Bilingual Babies — The Bump
November 2015 Moms

Bilingual Babies

Or multilingual

Does anyone here speak any other languages? Do you plan on teaching your little one or have you with your others?
How do you go about it or plan on going about it?
Do you have any programs you've heard about or tried?

Lately I've just been doing vowel sounds in English then in Spanish.
Obviously it'll be awhile before he actually saying words in either language, but just to get a feel for the sounds that's what I'm trying. My mom talks to him in Spanish a lot as well.

Re: Bilingual Babies

  • I used to teach Spanish to K-8 grade students. I can tell you the best way to ensure multilingual abilities is to start as early as possible. You "teach" both languages the same way - just talk to them in either/both language. They probably won't know which language is which for a while and will probably go "Spanglish" but that's okay. I know one family whose kids are all bilingual because mom always spoke to them in English and dad always spoke Spanish.

    The kindergarteners I taught picked up the language so much faster than my 8th graders
    makeoutside7MercyC1130
  • Bumping because I'm very interested in this also.

    OP I'm starting to teach my 3 years old Spanish (my grandfather is part Panamanian but I speak NYC public school Spanish lol) and we've been using flash cards and Dora... not the best approach but in two weeks he already speaks and comprehends better than I. The preschool he will attend in the fall has an immersion program so they will do the heavy lifting and I'll reinforce what he learned at home.

    Also, my best friends niece went to China for the summer when she was 3 or 4 and came back speaking Mandarin flawlessly, so to @rachswi point the earlier the better
    MercyC1130
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  • I am teaching my daughter the way I was taught. Simultaneously, Hmong at home and English at school from infancy. Her daycare teacher speaks French and will be teaching her French when she is in her care. Hoping to raise a trilingual child!

      FTM due 11/06/2015
    Married 09/21/2013
    MercyC1130
  • My husband and I speak conversational Spanish (not fluent) and have been speaking to babe in Spanish as well, mostly colors and numbers. I hope I can get her in a bilingual school so she learns better than I did. I think it's so important to learn another language and definitely the younger you start the better!
    makeoutside7MercyC1130
  • turkeybabtturkeybabt member
    edited January 2016
    My LO will be growing up in an American Sign Language home, he will not have any spoken English language at home because he will get that with his grandparents and with others outside of the home. He will be bilingual like his aunts and momma.

    Researches have shown that bi/multilingual children have better critical reasoning and problem solving skills- they also are able to learn a new language easier later in life and they are able to adjust to different cultures with little effort compared to monolingual children/adults.
    dramaphileMercyC1130VexedMommy
  • I speak in both english and spanish to my son. I've also ordered some books to try and get some ASL in there.
    MercyC1130
  • We'll be speaking both ASL and English to LO, as in house that's what DH and I already do. We're fully expecting her to sign much earlier than speak and can't wait.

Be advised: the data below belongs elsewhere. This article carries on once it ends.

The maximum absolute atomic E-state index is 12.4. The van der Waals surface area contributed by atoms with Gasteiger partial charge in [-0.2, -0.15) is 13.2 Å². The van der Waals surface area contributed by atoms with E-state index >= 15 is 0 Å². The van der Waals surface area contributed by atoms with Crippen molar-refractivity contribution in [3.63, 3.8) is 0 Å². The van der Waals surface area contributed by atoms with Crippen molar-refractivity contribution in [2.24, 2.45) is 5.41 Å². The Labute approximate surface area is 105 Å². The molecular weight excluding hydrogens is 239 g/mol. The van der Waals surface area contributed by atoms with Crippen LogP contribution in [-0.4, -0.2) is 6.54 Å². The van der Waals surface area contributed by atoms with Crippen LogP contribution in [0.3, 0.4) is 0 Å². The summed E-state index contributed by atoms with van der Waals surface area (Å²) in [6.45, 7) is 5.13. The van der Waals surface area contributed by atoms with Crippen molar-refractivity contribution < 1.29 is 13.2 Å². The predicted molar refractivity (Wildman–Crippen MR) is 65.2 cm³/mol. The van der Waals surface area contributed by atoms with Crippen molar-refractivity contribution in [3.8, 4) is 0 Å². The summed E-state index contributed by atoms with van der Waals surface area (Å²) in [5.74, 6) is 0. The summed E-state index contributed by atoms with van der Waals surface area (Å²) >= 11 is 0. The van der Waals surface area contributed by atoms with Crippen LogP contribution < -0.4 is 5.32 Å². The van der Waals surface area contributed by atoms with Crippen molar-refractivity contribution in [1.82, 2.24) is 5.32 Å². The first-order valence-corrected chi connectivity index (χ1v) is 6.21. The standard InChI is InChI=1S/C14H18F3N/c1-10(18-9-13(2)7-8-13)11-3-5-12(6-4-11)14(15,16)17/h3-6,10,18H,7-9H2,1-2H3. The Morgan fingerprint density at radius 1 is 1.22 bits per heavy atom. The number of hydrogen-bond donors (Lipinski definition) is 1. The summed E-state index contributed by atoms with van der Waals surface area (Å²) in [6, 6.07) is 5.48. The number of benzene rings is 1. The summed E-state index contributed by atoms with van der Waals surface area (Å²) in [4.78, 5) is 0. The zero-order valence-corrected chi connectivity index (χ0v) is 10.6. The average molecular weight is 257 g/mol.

MercyC1130
  • My SO and I plan to speak to LO mainly in Spanish at home, because she will pick up English from other places. I am not quite fluent, but since I am making an effort to become fluent this seems like a great idea. We already talk to her in both.
    MercyC1130
  • My husband speaks to LO in Dutch, and I speak to her in Spanish. However, my husband and I speak English to each other, and watch TV in English aswell.
    MercyC1130
  • I speak to my LO in Spanish and my DH speaks to him in English. My side of the family only speaks to him in Spanish as well. We have books in both languages and we sing to him in both languages as well.
    MercyC1130
  • I love this!

    For those with experience, or just your thoughts; do you think a child will learn another language faster/better if each parent sticks exclusively to one language?

    @sadyy131 That's where I'm at too. My Spanish was never very good, but I want my baby to speak it, so what better time for me to brush up!
  • I love this!

    For those with experience, or just your thoughts; do you think a child will learn another language faster/better if each parent sticks exclusively to one language?

    @sadyy131 That's where I'm at too. My Spanish was never very good, but I want my baby to speak it, so what better time for me to brush up!

    Exactly! My in laws only speak Spanish, so on top of learning so I can communicate with them, I think being a bilingual child is great. My parents never spoke to us in their languages and it is one of their many regrets today
    MercyC1130
  • I visit my mom a lot so she speaks to her in Spanish. Same with my in laws. At home when I say a sentence in English I sometimes repeat it in Spanish. I'm hoping that all of that put together will give my LO the exposure she needs to be almost fluent! :smile:
    MercyC1130
  • My daughters are bilingual. Arabic and English. Husband speaks only arabic to them and I speak only English to them. They're learning English at school and I'm teaching them arabic grammar and writing and stuff at home. That way it won't only speak but know proper language and writing. It's important for us since I have family that speaks only English and his only arabic so the girls switch based on who they're talking to. I'm so happy we decided to make them bilingual. And I agree the earlier the better.
    MercyC1130
  • I'm going to teach my LO some asl words as well as Spanish. I am not fluent in either, but I minored in Spanish and took several asl courses, so I have the basics down. I already talk to LO in English & Spanish now, and plan to start introducing 5 or so asl signs around 4 months.
    LivHamidMercyC1130
  • My daughters are bilingual. Arabic and English. Husband speaks only arabic to them and I speak only English to them. They're learning English at school and I'm teaching them arabic grammar and writing and stuff at home. That way it won't only speak but know proper language and writing. It's important for us since I have family that speaks only English and his only arabic so the girls switch based on who they're talking to. I'm so happy we decided to make them bilingual. And I agree the earlier the better.